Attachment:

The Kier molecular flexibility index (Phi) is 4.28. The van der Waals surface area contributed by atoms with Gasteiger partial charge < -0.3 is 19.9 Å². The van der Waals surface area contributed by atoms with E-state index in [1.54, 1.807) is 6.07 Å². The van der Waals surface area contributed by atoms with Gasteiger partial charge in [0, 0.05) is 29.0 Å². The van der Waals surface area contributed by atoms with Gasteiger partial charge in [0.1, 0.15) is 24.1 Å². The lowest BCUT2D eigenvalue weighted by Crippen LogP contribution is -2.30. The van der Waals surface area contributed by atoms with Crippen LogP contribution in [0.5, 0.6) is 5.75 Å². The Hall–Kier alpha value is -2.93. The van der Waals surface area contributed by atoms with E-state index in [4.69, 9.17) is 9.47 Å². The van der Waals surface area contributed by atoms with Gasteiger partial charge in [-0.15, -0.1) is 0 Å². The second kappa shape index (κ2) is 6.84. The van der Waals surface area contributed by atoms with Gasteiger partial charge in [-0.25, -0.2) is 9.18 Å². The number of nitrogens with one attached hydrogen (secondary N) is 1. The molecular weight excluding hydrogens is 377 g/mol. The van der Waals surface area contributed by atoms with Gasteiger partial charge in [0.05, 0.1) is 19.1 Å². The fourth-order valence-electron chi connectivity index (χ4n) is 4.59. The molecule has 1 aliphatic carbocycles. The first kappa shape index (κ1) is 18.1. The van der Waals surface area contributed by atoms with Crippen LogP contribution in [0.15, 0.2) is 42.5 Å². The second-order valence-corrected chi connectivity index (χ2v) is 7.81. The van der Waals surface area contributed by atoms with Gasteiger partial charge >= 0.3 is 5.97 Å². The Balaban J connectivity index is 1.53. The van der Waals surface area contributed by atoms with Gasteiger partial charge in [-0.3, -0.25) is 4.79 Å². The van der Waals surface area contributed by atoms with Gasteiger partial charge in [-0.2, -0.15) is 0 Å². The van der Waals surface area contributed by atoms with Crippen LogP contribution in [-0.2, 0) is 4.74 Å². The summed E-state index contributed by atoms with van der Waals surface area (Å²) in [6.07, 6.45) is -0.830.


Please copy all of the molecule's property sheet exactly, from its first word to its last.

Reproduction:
The Kier molecular flexibility index (Phi) is 4.28. The van der Waals surface area contributed by atoms with Gasteiger partial charge < -0.3 is 19.9 Å². The van der Waals surface area contributed by atoms with E-state index in [1.54, 1.807) is 6.07 Å². The van der Waals surface area contributed by atoms with Gasteiger partial charge in [0, 0.05) is 29.0 Å². The van der Waals surface area contributed by atoms with Gasteiger partial charge in [0.1, 0.15) is 24.1 Å². The lowest BCUT2D eigenvalue weighted by Crippen LogP contribution is -2.30. The van der Waals surface area contributed by atoms with Crippen LogP contribution in [0.5, 0.6) is 5.75 Å². The Hall–Kier alpha value is -2.93. The van der Waals surface area contributed by atoms with E-state index in [4.69, 9.17) is 9.47 Å². The van der Waals surface area contributed by atoms with Gasteiger partial charge in [-0.15, -0.1) is 0 Å². The second kappa shape index (κ2) is 6.84. The van der Waals surface area contributed by atoms with Gasteiger partial charge in [-0.25, -0.2) is 9.18 Å². The number of nitrogens with one attached hydrogen (secondary N) is 1. The molecular weight excluding hydrogens is 377 g/mol. The van der Waals surface area contributed by atoms with Gasteiger partial charge in [0.05, 0.1) is 19.1 Å². The fourth-order valence-electron chi connectivity index (χ4n) is 4.59. The molecule has 1 aliphatic carbocycles. The first kappa shape index (κ1) is 18.1. The van der Waals surface area contributed by atoms with Crippen LogP contribution in [0.15, 0.2) is 42.5 Å². The second-order valence-corrected chi connectivity index (χ2v) is 7.81. The van der Waals surface area contributed by atoms with Gasteiger partial charge >= 0.3 is 5.97 Å². The Balaban J connectivity index is 1.53. The van der Waals surface area contributed by atoms with Gasteiger partial charge in [-0.3, -0.25) is 4.79 Å². The van der Waals surface area contributed by atoms with Gasteiger partial charge in [-0.2, -0.15) is 0 Å². The van der Waals surface area contributed by atoms with Crippen LogP contribution in [-0.2, 0) is 4.74 Å². The summed E-state index contributed by atoms with van der Waals surface area (Å²) in [6.07, 6.45) is -0.830.